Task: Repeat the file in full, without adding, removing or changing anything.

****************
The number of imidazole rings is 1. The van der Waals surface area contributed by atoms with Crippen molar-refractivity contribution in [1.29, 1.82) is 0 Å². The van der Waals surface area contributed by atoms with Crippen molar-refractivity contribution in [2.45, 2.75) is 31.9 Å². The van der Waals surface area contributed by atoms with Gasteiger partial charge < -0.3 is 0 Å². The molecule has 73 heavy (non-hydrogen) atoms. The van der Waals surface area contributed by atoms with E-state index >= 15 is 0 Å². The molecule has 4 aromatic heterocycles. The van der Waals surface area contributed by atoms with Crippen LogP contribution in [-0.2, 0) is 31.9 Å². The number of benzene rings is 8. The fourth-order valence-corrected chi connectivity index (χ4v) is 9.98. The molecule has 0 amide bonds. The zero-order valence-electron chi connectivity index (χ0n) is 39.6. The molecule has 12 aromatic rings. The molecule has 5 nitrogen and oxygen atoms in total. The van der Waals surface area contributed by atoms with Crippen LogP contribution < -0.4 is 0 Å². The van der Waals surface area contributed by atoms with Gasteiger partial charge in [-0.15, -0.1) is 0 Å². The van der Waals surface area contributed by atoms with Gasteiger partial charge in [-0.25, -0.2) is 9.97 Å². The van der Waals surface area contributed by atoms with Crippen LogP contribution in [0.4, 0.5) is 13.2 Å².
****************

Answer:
The number of imidazole rings is 1. The van der Waals surface area contributed by atoms with Crippen molar-refractivity contribution in [1.29, 1.82) is 0 Å². The van der Waals surface area contributed by atoms with Crippen molar-refractivity contribution in [2.45, 2.75) is 31.9 Å². The van der Waals surface area contributed by atoms with Gasteiger partial charge < -0.3 is 0 Å². The molecule has 73 heavy (non-hydrogen) atoms. The van der Waals surface area contributed by atoms with E-state index >= 15 is 0 Å². The molecule has 4 aromatic heterocycles. The van der Waals surface area contributed by atoms with Crippen LogP contribution in [-0.2, 0) is 31.9 Å². The number of benzene rings is 8. The fourth-order valence-corrected chi connectivity index (χ4v) is 9.98. The molecule has 0 amide bonds. The zero-order valence-electron chi connectivity index (χ0n) is 39.6. The molecule has 12 aromatic rings. The molecule has 5 nitrogen and oxygen atoms in total. The van der Waals surface area contributed by atoms with Crippen LogP contribution < -0.4 is 0 Å². The van der Waals surface area contributed by atoms with Gasteiger partial charge in [-0.15, -0.1) is 0 Å². The van der Waals surface area contributed by atoms with Gasteiger partial charge in [-0.25, -0.2) is 9.97 Å². The van der Waals surface area contributed by atoms with Crippen LogP contribution in [0.4, 0.5) is 13.2 Å².